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NLRB Provides Clarity On Pandemic-Related Circumstances Justifying Mail-In Elections

As we previously reported, COVID-19 has fundamentally changed the way representation elections are conducted.  From March 1 to November 16, 2020, the National Labor Relations Board issued 167 election decisions and, of those, only 2 manual elections have been directed to proceed in that time-frame.  This is a marked change in the Board’s longstanding preference for manual elections.  The overwhelming trend towards mail-in elections was necessitated by the COVID-19 pandemic.

Although Regional Directors have discretion to determine what form an election will take, that discretion must be exercised according to the guidelines established by the Board.  On November 9, 2020, the Board provided clarity on the considerations Regional Directors must weigh when determining whether an election should be conducted by mail-in ballot because of COVID-19-related conditions.

In Aspirus Keweenaw, 370 NLRB No. 45 (2020), the Regional Director directed a mail-in ballot election to proceed due to the extraordinary circumstances presented by the COVID-19 pandemic.  The employer requested review of this decision, citing the low level of COVID cases in its county of operation, the safety measures it implemented at its facility, the fact that Region 18 was no longer mandatory telework, and the absence of government lockdown orders to argue that a manual election was appropriate.  On review, the Board took the opportunity to provide guidelines regarding the circumstances that would suggest the propriety of a mail-ballot election in light of the pandemic, and remanded the case for the Regional Director to make a decision consistent with the guidelines.

The decision provided that, when one or more of the following situations is present, a Regional Director should consider directing a mail-ballot election:

  • The Agency office conducting the election is operating under “mandatory telework” status;

  • Either the 14-day trend in the number of new confirmed cases of COVID-19 in the county where the facility is located is increasing, or the 14-day testing positivity rate in the relevant county is 5% or higher;

  • The proposed manual election site cannot be established in a way that avoids violating mandatory state or local health orders relating to maximum gathering size;

  • The employer fails or refuses to commit to abide by the Suggested Manual Election Protocols;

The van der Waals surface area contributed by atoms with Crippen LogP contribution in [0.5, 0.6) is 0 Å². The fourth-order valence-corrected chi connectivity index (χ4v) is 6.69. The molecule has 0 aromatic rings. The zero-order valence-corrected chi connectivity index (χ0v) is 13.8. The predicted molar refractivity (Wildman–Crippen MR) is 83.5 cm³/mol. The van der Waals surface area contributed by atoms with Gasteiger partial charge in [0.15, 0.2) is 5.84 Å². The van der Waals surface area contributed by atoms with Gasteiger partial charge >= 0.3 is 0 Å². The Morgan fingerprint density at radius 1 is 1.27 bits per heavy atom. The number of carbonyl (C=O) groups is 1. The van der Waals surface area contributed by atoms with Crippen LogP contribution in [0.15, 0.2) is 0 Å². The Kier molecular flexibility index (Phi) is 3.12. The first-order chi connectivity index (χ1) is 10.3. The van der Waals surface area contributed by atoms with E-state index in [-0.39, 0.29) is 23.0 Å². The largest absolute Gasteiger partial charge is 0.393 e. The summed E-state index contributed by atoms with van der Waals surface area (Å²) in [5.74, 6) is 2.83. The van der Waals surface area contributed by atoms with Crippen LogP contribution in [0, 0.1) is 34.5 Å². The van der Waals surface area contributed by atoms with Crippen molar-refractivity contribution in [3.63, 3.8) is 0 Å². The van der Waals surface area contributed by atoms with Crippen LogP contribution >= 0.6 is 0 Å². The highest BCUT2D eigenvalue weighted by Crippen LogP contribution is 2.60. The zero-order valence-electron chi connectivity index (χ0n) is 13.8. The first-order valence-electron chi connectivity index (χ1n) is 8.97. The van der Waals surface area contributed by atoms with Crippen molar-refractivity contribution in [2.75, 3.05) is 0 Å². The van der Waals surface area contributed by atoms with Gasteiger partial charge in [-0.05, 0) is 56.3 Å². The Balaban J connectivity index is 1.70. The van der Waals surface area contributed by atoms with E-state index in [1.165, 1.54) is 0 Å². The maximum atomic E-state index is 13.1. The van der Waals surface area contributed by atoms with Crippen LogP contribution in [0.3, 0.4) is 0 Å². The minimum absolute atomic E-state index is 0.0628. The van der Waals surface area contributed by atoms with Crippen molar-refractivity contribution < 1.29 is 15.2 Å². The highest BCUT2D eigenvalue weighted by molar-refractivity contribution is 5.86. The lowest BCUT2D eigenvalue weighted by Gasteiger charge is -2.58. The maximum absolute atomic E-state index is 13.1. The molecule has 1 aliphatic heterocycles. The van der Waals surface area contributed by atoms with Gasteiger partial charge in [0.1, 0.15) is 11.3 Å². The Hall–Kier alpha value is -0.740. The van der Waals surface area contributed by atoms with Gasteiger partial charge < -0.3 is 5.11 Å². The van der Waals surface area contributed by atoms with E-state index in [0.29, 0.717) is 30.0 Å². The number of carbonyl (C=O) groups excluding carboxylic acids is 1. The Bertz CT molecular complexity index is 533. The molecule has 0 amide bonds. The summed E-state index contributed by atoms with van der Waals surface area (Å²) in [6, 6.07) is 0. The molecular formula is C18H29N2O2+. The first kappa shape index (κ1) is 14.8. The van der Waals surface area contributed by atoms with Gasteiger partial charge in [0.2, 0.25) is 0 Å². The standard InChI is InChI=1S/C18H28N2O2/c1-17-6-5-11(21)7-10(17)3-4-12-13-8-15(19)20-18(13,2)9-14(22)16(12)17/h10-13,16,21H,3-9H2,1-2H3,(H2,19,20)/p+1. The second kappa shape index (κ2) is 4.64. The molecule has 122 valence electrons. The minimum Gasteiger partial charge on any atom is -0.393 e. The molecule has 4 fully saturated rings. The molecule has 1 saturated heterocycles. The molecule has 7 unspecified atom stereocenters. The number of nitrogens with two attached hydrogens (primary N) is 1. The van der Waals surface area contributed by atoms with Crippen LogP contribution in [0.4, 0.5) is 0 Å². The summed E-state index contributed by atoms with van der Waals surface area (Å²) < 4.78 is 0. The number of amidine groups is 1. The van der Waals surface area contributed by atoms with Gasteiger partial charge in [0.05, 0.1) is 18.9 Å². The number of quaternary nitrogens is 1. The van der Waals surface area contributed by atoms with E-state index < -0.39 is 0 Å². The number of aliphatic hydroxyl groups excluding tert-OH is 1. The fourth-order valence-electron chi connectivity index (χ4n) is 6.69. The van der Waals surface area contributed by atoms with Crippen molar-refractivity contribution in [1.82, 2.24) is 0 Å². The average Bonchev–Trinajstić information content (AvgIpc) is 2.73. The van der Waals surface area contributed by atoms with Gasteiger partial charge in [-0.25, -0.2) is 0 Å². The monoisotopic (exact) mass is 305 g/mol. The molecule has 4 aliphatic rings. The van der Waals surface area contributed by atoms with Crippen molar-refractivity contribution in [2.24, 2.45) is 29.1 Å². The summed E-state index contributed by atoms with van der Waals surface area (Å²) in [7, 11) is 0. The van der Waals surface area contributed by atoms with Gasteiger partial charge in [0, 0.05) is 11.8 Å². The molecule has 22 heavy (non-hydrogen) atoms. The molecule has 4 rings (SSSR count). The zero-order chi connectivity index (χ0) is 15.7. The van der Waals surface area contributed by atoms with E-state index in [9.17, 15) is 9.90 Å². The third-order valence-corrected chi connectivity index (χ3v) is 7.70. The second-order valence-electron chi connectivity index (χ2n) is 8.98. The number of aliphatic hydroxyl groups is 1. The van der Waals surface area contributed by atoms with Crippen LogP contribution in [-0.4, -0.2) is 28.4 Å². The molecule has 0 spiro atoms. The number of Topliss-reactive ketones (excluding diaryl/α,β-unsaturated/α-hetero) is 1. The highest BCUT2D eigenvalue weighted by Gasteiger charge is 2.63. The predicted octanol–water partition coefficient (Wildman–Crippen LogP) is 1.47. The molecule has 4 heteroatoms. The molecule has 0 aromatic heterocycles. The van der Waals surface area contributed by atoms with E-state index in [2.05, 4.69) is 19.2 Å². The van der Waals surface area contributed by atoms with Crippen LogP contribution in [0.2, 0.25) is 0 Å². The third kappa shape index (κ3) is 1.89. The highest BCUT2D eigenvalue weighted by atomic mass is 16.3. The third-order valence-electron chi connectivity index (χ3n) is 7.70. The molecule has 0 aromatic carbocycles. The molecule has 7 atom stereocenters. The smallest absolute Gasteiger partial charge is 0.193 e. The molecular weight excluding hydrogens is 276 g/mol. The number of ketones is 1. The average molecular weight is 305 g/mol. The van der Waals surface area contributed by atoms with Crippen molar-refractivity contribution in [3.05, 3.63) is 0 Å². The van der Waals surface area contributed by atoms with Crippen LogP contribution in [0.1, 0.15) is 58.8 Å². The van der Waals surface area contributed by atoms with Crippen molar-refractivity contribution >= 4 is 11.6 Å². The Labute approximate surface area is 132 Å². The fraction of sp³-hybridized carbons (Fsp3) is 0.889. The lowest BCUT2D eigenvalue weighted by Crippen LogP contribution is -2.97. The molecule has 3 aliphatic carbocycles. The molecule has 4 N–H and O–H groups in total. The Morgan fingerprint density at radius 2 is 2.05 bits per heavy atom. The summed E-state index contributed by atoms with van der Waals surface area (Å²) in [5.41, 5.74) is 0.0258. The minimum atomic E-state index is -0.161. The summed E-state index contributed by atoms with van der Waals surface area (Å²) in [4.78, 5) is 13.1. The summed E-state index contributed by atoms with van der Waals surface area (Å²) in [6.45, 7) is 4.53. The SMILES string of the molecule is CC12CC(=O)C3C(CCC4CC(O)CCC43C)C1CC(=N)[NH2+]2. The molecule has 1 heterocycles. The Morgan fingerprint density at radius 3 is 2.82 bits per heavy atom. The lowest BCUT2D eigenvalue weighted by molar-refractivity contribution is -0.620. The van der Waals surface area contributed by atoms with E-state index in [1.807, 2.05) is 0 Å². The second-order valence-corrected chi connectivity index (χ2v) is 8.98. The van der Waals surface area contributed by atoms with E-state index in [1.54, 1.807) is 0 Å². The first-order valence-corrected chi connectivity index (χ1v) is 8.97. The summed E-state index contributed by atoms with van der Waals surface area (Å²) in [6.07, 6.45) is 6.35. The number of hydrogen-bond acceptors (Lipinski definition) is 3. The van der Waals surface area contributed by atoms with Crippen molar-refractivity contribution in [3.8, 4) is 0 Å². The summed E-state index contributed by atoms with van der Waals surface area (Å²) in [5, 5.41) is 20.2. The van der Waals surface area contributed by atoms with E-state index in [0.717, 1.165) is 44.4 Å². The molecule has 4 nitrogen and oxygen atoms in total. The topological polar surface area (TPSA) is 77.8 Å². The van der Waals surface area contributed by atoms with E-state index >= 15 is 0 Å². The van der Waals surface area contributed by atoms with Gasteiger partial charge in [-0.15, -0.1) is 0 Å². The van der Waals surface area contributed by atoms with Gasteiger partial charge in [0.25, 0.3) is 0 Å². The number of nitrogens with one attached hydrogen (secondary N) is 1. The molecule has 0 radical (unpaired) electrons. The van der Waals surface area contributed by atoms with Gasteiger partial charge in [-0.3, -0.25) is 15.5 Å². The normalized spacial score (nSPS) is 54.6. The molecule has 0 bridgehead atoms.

• There is a current COVID-19 outbreak at the facility or the employer refuses to disclose and certify its current status; or

  • Other similarly compelling circumstances.

This guidance applies retroactively and provides much-needed clarity on the situations in which a mail-in election is appropriate.  As the COVID-19 pandemic endures, employers and unions should expect the trend of mail-in elections to continue.  Now, it is clear just what pandemic-related circumstances necessitate such an election.

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Copyright © 2021, Hunton Andrews Kurth LLP. All Rights Reserved.National Law Review, Volume X, Number 321
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About this Author

Alyson Brown Hunton Andrews Kurth Employment
Associate

Alyson’s practice focuses on representing and advising employers on all aspects of labor and employment law.

Alyson represents employers in administrative proceedings before federal and state agencies, counsels employers on compliance with federal and state labor and employment laws, and represents clients in employment litigation. She is a contributing author to the firm’s Employment & Labor Perspectives Blog.

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  • Represents employers in lawsuits and agency...
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Amber’s national practice assists clients with traditional labor relations and litigation, employment advice and counseling, and complex employment litigation.

Amber is Board Certified in Labor & Employment Law by the Texas Board of Legal Specialization, and is a trial lawyer who has extensive experience representing and advising clients in traditional labor relations, such as collective bargaining, representation elections, decertification elections, unfair labor practice charges, arbitrating grievances, contract administration and...

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